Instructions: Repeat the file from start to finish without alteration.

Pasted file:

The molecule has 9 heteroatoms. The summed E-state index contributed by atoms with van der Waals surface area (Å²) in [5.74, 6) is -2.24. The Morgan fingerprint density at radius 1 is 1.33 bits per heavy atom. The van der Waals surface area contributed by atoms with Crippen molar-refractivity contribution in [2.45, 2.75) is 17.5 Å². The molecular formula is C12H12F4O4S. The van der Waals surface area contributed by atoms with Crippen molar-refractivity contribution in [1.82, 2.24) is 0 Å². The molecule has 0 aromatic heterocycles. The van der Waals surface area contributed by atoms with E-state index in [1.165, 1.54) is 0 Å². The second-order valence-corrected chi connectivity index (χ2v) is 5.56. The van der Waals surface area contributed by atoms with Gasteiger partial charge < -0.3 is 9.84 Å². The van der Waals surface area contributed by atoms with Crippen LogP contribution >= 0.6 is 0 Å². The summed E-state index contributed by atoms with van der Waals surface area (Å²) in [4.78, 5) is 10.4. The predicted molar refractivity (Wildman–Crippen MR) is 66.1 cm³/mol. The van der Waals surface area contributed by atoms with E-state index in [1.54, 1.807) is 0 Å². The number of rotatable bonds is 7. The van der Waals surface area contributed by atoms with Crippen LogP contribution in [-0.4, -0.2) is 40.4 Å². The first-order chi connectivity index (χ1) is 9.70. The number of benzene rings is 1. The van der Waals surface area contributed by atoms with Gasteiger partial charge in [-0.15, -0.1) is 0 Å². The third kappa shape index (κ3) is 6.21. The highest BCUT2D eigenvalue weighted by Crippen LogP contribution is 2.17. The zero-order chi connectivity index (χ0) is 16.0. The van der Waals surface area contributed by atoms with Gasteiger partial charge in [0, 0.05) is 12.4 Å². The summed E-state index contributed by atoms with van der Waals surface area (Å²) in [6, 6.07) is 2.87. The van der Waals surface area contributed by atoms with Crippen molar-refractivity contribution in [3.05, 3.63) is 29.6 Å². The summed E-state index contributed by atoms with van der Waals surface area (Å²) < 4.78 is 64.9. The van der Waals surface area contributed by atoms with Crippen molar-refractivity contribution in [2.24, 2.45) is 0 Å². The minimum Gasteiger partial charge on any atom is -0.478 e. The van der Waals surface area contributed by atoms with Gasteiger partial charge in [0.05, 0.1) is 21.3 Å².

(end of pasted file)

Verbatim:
The molecule has 9 heteroatoms. The summed E-state index contributed by atoms with van der Waals surface area (Å²) in [5.74, 6) is -2.24. The Morgan fingerprint density at radius 1 is 1.33 bits per heavy atom. The van der Waals surface area contributed by atoms with Crippen molar-refractivity contribution in [2.45, 2.75) is 17.5 Å². The molecular formula is C12H12F4O4S. The van der Waals surface area contributed by atoms with Crippen molar-refractivity contribution in [1.82, 2.24) is 0 Å². The molecule has 0 aromatic heterocycles. The van der Waals surface area contributed by atoms with E-state index in [1.165, 1.54) is 0 Å². The second-order valence-corrected chi connectivity index (χ2v) is 5.56. The van der Waals surface area contributed by atoms with Gasteiger partial charge < -0.3 is 9.84 Å². The van der Waals surface area contributed by atoms with Crippen LogP contribution >= 0.6 is 0 Å². The summed E-state index contributed by atoms with van der Waals surface area (Å²) in [4.78, 5) is 10.4. The predicted molar refractivity (Wildman–Crippen MR) is 66.1 cm³/mol. The van der Waals surface area contributed by atoms with E-state index in [1.54, 1.807) is 0 Å². The number of rotatable bonds is 7. The van der Waals surface area contributed by atoms with Crippen LogP contribution in [-0.4, -0.2) is 40.4 Å². The first-order chi connectivity index (χ1) is 9.70. The number of benzene rings is 1. The van der Waals surface area contributed by atoms with Gasteiger partial charge in [-0.15, -0.1) is 0 Å². The third kappa shape index (κ3) is 6.21. The highest BCUT2D eigenvalue weighted by Crippen LogP contribution is 2.17. The zero-order chi connectivity index (χ0) is 16.0. The van der Waals surface area contributed by atoms with Gasteiger partial charge in [0, 0.05) is 12.4 Å². The summed E-state index contributed by atoms with van der Waals surface area (Å²) in [6, 6.07) is 2.87. The van der Waals surface area contributed by atoms with Crippen molar-refractivity contribution in [3.05, 3.63) is 29.6 Å². The summed E-state index contributed by atoms with van der Waals surface area (Å²) < 4.78 is 64.9. The van der Waals surface area contributed by atoms with Crippen molar-refractivity contribution in [2.24, 2.45) is 0 Å². The minimum Gasteiger partial charge on any atom is -0.478 e. The van der Waals surface area contributed by atoms with Gasteiger partial charge in [0.05, 0.1) is 21.3 Å².